Chris Hoy’s ethical foundations shaken by Kellogg’s

BUILT ON BRAN FLAKES… BELIEVE ME, ANY SUCCESS HAS TO BE BUILT ON THE RIGHT FOUNDATIONS. THIS IS WHY I LIKE TO START MY DAY WITH A DELICIOUS BOWL OF KELLOGG’S BRAN FLAKES PACKED FULL OF FIBRE. GOOD, HEARTY STUFF. I LOVE IT. AND IF IT WORKS FOR ME… IT COULD CERTAINLY WORK FOR YOU!
– Chris Hoy, Triple Gold Medallist – Beijing 2008, on the back of a box of Kellogg’s Bran Flakes

Perhaps the most depressing incident in Channel 4’s otherwise predictable Dispatches investigation of breakfast cereals was a small boy saying he’d choose Kellogg’s Bran Flakes because, ‘they’re good for cycling.’

But what a reasonable conclusion to come to given that the Olympian Chris Hoy is so glowing in his endorsement. Chris Hoy is not just an Olympic hero, World and Commonwealth Champion, he’s a Knight Bachelor, Member of the Order of the British Empire, BBC Sports Personality of the Year Winner (UK and Scotland), recipient of a couple of honorary degrees and much more.

There is nothing wrong with Sir Chris Hoy making money from his celebrity, but his irresponsibly selling out to Kellogg’s Bran Flakes should leave us all nauseous. It is not the action of a role model for aspiring young cyclists.

Kellogg’s smother all of their products with health claims, but when put on the spot have surprisingly little to say in their defence. Hoy’s words dominate the packet, while an asterisk directs the reader to some very small print to be appended to his endorsement – ‘Enjoy as part of a healthy, balanced diet and active lifestyle’ – that does nothing to let him off the hook. It’s the same as saying its okay to eat cake, just make sure cake isn’t all you eat.

The Kellogg’s press office has uploaded this clip from BBC2’s Professor Regan’s Nursery to YouTube. The upshot is that any breakfast at all is better than nothing… better than nothing is hardly a ringing endorsement.

Kellogg’s get us in the habit of eating breakfast, goes the argument (as if pre-Kellogg’s breakfast was a rarity), but surely we should up our game and look for a breakfast that’s more than better than nothing… and what about the other eating habits Kellogg’s promotes: the unwelcome side effects of a high sugar, high salt breakfast? It’s not like breakfast cereal is the only option on the menu.

Kellogg’s also like to push the claim that ‘40% of children’s calcium intake comes from their daily bowl of cereal.’ Some Kellogg’s cereals – not Bran Flakes – have added calcium, but in the main the calcium comes from the milk they’re served with. Replacing a serving of Kellogg’s Bran Flakes with a packet of Walker’s Cheese & Onion crisps and serving the milk in a glass ensures your child will still get the calcium, while reducing their sugar intake from 7g to 0.6g (it’s the same amount of salt; cheese & onion is among the most sugary crisp flavours).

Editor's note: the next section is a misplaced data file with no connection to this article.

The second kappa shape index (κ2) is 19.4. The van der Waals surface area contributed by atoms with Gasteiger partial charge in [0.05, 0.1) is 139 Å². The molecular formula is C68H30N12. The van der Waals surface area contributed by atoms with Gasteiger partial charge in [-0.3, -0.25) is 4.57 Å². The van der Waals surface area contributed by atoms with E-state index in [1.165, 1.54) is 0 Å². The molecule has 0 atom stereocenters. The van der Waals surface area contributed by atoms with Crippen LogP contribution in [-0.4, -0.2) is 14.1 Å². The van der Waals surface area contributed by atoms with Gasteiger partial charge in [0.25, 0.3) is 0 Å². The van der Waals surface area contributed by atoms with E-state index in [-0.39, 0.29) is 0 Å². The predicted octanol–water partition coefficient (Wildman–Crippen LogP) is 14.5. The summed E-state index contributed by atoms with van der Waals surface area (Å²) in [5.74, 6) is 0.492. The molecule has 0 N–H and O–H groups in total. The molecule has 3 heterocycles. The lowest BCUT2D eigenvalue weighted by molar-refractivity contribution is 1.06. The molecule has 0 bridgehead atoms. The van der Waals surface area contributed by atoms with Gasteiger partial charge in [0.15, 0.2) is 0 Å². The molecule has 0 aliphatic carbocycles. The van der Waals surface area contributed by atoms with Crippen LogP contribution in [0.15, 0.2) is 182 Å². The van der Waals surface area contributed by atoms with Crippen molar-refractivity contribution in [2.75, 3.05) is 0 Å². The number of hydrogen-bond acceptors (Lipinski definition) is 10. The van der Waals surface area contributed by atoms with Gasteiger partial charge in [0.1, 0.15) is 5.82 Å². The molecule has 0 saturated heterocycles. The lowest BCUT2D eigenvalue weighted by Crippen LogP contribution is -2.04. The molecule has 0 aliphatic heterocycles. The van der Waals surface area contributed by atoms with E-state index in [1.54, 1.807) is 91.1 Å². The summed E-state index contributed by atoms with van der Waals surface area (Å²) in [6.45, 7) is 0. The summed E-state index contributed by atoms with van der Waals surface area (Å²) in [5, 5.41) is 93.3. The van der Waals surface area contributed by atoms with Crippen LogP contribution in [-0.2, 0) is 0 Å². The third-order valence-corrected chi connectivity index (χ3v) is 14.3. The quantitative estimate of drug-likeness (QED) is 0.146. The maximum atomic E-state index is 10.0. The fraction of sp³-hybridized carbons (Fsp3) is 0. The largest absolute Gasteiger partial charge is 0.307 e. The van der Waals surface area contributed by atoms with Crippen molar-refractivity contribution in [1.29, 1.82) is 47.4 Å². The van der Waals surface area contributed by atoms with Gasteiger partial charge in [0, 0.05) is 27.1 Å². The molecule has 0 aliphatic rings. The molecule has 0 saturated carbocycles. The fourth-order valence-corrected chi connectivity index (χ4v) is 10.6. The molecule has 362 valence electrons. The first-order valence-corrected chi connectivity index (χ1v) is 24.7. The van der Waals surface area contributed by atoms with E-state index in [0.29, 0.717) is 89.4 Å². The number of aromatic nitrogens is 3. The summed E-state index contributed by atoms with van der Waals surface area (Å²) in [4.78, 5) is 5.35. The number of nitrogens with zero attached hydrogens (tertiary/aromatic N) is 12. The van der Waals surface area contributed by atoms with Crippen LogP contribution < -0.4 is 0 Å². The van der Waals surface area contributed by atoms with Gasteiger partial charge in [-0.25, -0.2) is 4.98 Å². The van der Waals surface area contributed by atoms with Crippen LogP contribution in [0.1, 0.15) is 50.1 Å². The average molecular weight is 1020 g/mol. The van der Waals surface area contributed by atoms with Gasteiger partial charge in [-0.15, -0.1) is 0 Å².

In the clip, Professor Regan’s Nursery is convinced sugar is not a problem (but inexplicitly suggests we limit our intake). The impact of sugar on children’s teeth is overlooked. More long term, the professor fails to consider that having developed a sweet tooth, high fat cakes and confectionary easily tempt.

Salt is also ignored, perhaps because it’s associated with health risks that small boys and girls are unlikely to worry about like high blood pressure, heart disease and stroke. Salt masks other flavours, which subsequently become unfamiliar. Once used to a lot of salt, we want it on everything. Another bad habit that’s hard to shake.

Sir Chris Hoy probably made many sacrifices along the way to the Beijing Olympics. Perhaps he thinks that this claim that the foundation of his success is a daily bowl of Kellogg’s Bran Flakes, is something only a naive child could take seriously. But that’s the problem.

3 thoughts on “Chris Hoy’s ethical foundations shaken by Kellogg’s

  1. Margaret,
    Salt has been linked to childhood obesity, but not because of fluid retention, as you appear to suggest, but because it encourages other poor dietary habits.

    Salt is associated with many diseases and you’re right to advise people to reduce their intake.

    But on your website you repeatedly assert: ‘If you cut down on calories you will not lose weight.’

    You appear to base this claim on the idea that obesity is exclusively caused by excess fluid and fat retention resulting from excess salt and too little calcium.

    You suggest that: ‘Most fat people are “dieting” most of the time – i.e. they are eating insufficient food for their body’s needs.’

    You present no evidence for this claim, which seems most unlikely. I can’t say I’ve observed this behaviour in fat friends or acquaintances.

    In truth a great many of us over eat. I’m often tempted by comfort foods myself. Sadly, all the evidence is that eating foods high in fat leads to obesity.

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